[CLIP] JOSEPH PERSCICHINI: Painstaking investigation led us to the conclusion that Dr. Bruce E. Ivins was responsible for the death, sickness and fear brought to our country by the 2001 anthrax mailing and that it appears, based on the evidence, that he was acting alone. [END CLIP]
BOB GARFIELD: The FBI's Joseph Perscichini Wednesday laying out the anthrax case for a room full of reporters and cameras. Sure enough, the evidence against the late Dr. Ivins was impressive. He was one of a small number of Fort Dietrich scientists with access to the killer spores, he had a long history of mental instability, he had allegedly provided a false sample of anthrax in the early stages of the probe to throw investigators off the scent, he had a history of sending anonymous letters.
And in an email to a colleague days before the first anthrax deaths, he used phrasing that resembled the threats in the anthrax mail. Circumstantial as it is, a pretty strong case.
But the government thought it had a strong case against Steven Hatfill, too, and against the late Richard Jewell, once sweated [?] as the lone suspect in the Atlanta Olympic bombing, and against Wen Ho Lee, the nuclear scientist portrayed in The New York Times as a Chinese spy.
Law enforcement leaks to eager reporters had tarred them, all of which made the week's stunning anthrax revelations and the press conference confusing to process. Was this finally the real deal, and Ivins' suicide an admission of guilt?
Or perhaps was Ivins another hapless victim of FBI persecution? The recent history of government bungling hung over the coverage like a pall, resulting in the odd spectacle of news organizations pressuring the Justice Department for every last detail while simultaneously searching for evidence that the evidence was flawed.
The irony was not lost on John Miller, a former ABC news reporter, now assistant director for public affairs at the FBI. JOHN MILLER: I find, having been on both sides of this fence, that there is no shared sense of responsibility here. There is intensive criticism, ironically, by the media for so‑called government leaks by anonymous sources, especially in cases where individuals later turn out to be perhaps not the right subject of the investigation, yet it is the same media that put pressure on people, try to pull information out of them, then publish it, and then seem to be shocked and turn to blame the government.
I find the lack of shared responsibility kind of compelling. BOB GARFIELD: One of the reasons for Wednesday's press conference was to reassure the country that the case was actually solved. It seemed to me that there was another reason as well, and that was to address the tremendous amount of skepticism from Ivins' colleagues and even some of his victims that this guy could possibly could possibly have been the killer.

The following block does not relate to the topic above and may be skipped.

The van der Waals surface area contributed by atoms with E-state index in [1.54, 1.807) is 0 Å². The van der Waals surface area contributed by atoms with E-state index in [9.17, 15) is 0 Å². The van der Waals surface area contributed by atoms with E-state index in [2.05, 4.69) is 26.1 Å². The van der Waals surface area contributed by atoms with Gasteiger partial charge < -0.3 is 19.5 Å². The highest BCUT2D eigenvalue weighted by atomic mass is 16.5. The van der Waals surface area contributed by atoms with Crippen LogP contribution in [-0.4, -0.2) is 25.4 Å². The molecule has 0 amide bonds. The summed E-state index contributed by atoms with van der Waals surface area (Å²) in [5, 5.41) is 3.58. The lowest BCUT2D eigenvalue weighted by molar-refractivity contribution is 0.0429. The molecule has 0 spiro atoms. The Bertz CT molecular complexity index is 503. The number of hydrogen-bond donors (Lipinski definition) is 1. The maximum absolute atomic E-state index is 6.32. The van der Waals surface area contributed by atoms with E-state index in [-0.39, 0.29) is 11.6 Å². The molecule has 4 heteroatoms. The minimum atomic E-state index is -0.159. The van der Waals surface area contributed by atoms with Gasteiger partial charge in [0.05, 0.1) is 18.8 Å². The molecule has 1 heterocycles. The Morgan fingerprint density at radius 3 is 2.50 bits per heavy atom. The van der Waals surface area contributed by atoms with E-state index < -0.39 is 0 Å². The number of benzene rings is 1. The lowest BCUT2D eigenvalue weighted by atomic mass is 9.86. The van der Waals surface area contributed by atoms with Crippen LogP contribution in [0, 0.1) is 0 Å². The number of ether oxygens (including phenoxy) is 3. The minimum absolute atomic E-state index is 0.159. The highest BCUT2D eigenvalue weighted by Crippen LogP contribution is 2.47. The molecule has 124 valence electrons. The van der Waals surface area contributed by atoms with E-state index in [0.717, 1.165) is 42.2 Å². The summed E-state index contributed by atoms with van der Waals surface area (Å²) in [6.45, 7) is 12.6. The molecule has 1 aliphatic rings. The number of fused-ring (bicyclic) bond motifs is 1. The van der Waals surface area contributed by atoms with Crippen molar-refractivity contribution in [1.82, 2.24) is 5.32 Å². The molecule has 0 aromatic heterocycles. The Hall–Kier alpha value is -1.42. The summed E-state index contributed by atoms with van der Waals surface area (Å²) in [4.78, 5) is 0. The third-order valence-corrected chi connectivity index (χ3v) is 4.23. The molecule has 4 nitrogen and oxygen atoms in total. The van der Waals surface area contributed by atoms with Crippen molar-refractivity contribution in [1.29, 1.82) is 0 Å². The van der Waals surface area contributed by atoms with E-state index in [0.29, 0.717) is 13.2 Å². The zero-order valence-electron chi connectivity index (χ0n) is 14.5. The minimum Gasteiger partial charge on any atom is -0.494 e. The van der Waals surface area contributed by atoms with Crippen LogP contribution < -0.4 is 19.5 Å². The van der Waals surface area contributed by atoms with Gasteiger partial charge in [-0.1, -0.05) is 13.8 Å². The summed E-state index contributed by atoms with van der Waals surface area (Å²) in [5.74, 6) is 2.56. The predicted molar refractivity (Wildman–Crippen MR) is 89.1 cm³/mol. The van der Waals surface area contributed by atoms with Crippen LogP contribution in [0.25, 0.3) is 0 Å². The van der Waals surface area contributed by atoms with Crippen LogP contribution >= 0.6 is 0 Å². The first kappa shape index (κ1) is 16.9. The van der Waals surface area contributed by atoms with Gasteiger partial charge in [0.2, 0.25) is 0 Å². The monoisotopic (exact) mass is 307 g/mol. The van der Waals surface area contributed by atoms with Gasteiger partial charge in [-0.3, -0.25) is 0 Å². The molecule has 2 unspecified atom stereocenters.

To me, anyway, it looked like the government was saying, no, no, really, wolf, wolf! And a lot of the villagers were tired of running up the hill. JOHN MILLER: I would disagree with all of that. The reason for the press conference is, we had an obligation to disclose to the victims and to their families, the information we had. To do so, though, we had to make certain documents public. Once that happened, there's also a larger public that still suffers from anxiety, and they needed to be reassured.
And, thirdly, Congress was actually a target of the attacks and has always had a strong interest in where the case was. And we've had prohibitions from being able to brief them in detail because of some of those legal rules.
So we had three core audiences, and we had to tell them what we had. It wasn't that we wanted to convince skeptics. BOB GARFIELD: But hold on, John. In each of those core audiences, there were skeptics going quite public with their skepticism about the case that the FBI was going to present. JOHN MILLER: We have nothing to sell here. This isn't a marketing effort. We have an obligation in terms of disclosure. We were trying to meet that obligation. And what I've seen over the last couple of days, which is predictable, and you've made this point pretty well is, you know, people say, well, questions linger. It's not an air‑tight case. You know, the only air‑tight cases happen on TV at night on CSI. BOB GARFIELD: [LAUGHS] JOHN MILLER: In every case that ever mattered, questions, there were lingering questions. That is the nature of the beast. In fact, that's why in our legal system we are expected to take things to court and prove them beyond a reasonable doubt, not beyond the shadow of a doubt. And that is where this case is. BOB GARFIELD: Do you disagree that the FBI and the Justice Department were at pains, considering the recent history of these high‑profile investigations into the wrong guy, to give more disclosure than it's typically comfortable with? I mean, I just can't believe that what happened in that history didn't inform how you handled this. JOHN MILLER: It certainly informed how we handled this to the extent that there was great pain over issues involving Richard Jewell. There was obviously a lot of discussion and lessons learned from issues involving Wen Ho Lee, and disclosures in those cases.
And when we got into the issue of Dr. Ivins, I think you can see that that investigation carried on for a period of years without his name leaking out, and that's because there was a very concentrated effort to contain that information by very responsible people who worked very hard to maintain the security around that information. I think that because there wasn't any leak of that, it certainly shows that worked. BOB GARFIELD: John, thank you very much, as always, for joining us. JOHN MILLER: Thanks, Bob. Always good to be here. BOB GARFIELD: John Miller is assistant director for public affairs at the Federal Bureau of Investigation.